The problem here is not that the Indian establishment distrusts Bangladesh.  Rather, the issue is that there is no one the Indian establishment — even in the national security sphere — but multiple actors with their own beliefs and agenda, and it’s hard for Bangladesh to convince everyone that it really is no threat.

And this leads to the perhaps most sensible Indophobic — or Indo-skeptic, to be more accurate — story, which is that Bangladesh is just too small to matter in India.  This means that even a well meaning and friendly government in Dhaka will be ignored.  After all, isn’t that the most straightforward explanation of why the current government’s India policy has failed to reap any tangible dividend?

One implication of this story is that even accepting Indian hegemony isn’t a good alternative for Bangladesh, because players who matter in New Delhi aren’t interested in Bangladesh’s welfare.  Contrast this with, say, the West Europeans who accepted American hegemony during the Cold War.

So what does that mean for Bangladesh?

Well, in terms of foreign policy, I maintain that Cold Peace is Bangladesh’s best option.  And in terms of domestic politics, this would mean discarding India as a wedge issue.

As it happens, BNP’s handling of ‘India issues’ give me ample hope that this is exactly what we are heading towards.  BNP’s 2008 election campaign ended up being pretty much about India bashing.  But in the subsequent years, it has developed a far more nuanced stance.  It doesn’t call for supporting ‘freedom struggles’ in India or threaten a march to the border.  Rather, from Tipaimukh to transit to border killings, it has behaved exactly like any responsible opposition in any mature democracy would do — support government stance if national interest can be demonstrated, oppose it on principle otherwise.  I understand Mrs Zia is planning on a trip to India when ‘the temperature is lower in New Delhi’.  Here is to wishing that she ushers an era of Cold Peace.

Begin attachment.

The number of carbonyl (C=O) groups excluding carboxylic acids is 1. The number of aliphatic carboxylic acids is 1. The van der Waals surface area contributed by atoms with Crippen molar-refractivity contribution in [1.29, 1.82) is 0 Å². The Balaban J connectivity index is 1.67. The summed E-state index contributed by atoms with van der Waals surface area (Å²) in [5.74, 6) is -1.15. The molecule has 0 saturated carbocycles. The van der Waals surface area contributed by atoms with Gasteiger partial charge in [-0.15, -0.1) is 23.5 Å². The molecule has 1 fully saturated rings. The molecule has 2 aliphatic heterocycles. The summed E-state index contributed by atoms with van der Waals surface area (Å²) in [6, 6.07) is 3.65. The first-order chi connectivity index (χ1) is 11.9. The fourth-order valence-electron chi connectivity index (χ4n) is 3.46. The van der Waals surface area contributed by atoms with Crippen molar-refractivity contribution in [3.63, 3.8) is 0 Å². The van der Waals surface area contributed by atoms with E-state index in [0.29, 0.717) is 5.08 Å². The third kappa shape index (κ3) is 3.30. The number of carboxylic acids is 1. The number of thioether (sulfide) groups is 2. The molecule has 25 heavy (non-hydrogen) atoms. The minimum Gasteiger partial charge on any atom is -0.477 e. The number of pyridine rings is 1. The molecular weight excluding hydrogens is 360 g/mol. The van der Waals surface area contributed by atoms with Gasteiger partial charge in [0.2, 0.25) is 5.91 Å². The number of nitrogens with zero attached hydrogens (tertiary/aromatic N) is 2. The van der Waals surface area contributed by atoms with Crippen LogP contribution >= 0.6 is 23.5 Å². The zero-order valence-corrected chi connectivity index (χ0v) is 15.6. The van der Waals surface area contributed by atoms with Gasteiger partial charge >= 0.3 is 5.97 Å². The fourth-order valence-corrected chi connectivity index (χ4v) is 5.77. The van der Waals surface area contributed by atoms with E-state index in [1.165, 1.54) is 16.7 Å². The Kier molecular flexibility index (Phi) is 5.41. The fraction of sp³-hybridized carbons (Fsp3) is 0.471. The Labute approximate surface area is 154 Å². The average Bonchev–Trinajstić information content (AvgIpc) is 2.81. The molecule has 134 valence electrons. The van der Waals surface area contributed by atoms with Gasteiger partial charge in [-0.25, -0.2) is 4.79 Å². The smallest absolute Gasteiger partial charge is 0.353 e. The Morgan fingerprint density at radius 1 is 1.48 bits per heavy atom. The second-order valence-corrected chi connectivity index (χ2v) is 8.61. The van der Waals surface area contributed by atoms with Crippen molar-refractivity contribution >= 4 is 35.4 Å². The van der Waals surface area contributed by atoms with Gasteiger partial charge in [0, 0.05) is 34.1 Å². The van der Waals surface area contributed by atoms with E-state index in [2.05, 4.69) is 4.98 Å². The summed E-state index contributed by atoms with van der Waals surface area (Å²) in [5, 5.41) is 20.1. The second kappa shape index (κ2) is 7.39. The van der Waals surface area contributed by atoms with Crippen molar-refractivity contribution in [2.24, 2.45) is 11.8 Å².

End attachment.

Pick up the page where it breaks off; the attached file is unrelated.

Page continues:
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3 Responses

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  1. Escaping India’s shadow « Mukti said, on September 11, 2012 at 1:01 pm

    […] few weeks ago, I wrote about Bangladesh’s place in India’s shadow – the idea that Bangladesh is just too small relative to India, meaning that even a friendly […]

  2. BDAF said, on November 11, 2012 at 8:52 pm

    I would add to this that there are many in the “Indian establishment” that can garner support in India (among right-wing Hindu fundamentalists & those surrounding states you mentioned) by actively promoting an anti-Bangladesh agenda. So it’s not merely about convincing everyone that Bangladesh poses no security threat. Because not everyone desires to be convinced.

    • jrahman said, on November 15, 2012 at 9:23 am

      Indeed. Good point.